On Jan10, 2014, at 22:27 , David Rowley <dgrowle...@gmail.com> wrote:
> As the patch stands at the moment, I currently have a regression test
> which currently fails due to these extra zeros after the decimal point:
>
> -- This test currently fails due extra trailing 0 digits.
> SELECT SUM(n::numeric) OVER (ORDER BY i ROWS BETWEEN CURRENT ROW AND
> UNBOUNDED FOLLOWING)
> FROM (VALUES(1,1.01),(2,2),(3,3)) v(i,n);
>
> Patched produces:
> 6.01
> 5.00
> 3.00
> Unpatched produces:
> 6.01
> 5
> 3

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Hm, that's annoying. I checked the standard to see if it offers any guidance
here, but it doesn't look like it does - the standard just says that SUM() ought
to return a type with the same scale as the input type has. That's fine if
every NUMERIC type has a fixed scale, but that's not the case in postgres -
we allow values of unconstrained NUMERIC types (i.e., numeric types without an
explicitly specified precision or scale) to each define their own scale.
To fix this, we'd have to track the maximum scale within the current frame.
That's easier than the general problem of providing an inverse transition
function for MAX, because AFAIK we limit the scale to at most 1000. So it'd
be sufficient to track the number of times we saw each scale, and also the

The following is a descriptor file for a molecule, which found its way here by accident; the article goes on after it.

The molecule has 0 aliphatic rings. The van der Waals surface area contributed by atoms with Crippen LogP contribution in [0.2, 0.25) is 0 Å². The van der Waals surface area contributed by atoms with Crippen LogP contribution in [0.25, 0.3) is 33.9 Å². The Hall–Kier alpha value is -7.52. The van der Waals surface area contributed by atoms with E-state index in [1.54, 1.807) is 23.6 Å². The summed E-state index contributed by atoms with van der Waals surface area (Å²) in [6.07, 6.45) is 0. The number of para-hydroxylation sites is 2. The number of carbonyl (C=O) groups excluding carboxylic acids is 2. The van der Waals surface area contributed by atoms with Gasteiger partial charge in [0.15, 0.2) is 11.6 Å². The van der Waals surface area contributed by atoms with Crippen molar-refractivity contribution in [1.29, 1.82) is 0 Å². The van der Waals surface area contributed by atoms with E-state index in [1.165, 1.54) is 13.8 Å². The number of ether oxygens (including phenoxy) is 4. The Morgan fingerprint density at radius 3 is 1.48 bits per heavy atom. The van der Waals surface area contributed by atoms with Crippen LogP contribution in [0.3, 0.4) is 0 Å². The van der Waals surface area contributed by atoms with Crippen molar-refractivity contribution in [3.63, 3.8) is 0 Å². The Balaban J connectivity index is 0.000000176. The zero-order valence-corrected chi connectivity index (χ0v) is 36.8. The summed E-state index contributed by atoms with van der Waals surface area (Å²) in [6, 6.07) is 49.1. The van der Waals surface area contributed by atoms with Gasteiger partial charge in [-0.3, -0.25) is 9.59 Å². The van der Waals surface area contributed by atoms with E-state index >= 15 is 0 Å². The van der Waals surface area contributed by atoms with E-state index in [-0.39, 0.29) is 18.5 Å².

current maximum. Once we reduce the current maximum's count back to zero
in the inverse transition function, we'd scan from that value to the left to
find the next non-zero entry.
We could also choose to ignore this, although I'm not sure I really like that.
It seems entirely OK at first sight - after all, the values all stay the same,
we just emit a different number of trailing zeros. But it still causes results
to be affected by values, even if only in the number of trailing zeros, which
lie outside the value's range. That seems like more non-determinism than as
database should show.
> With inverse transitions this query still produces correct results, it just
> does
> not produces the numeric in the same format as it does without performing
> inverse
> transitions. Personally I'd rather focus on trying to get SUM(numeric) in
> there
> for 9.4
I think it'd be worthwile to get this into 9.4, if that's still an option,
even if we only support COUNT.
best regards,
Florian Pflug
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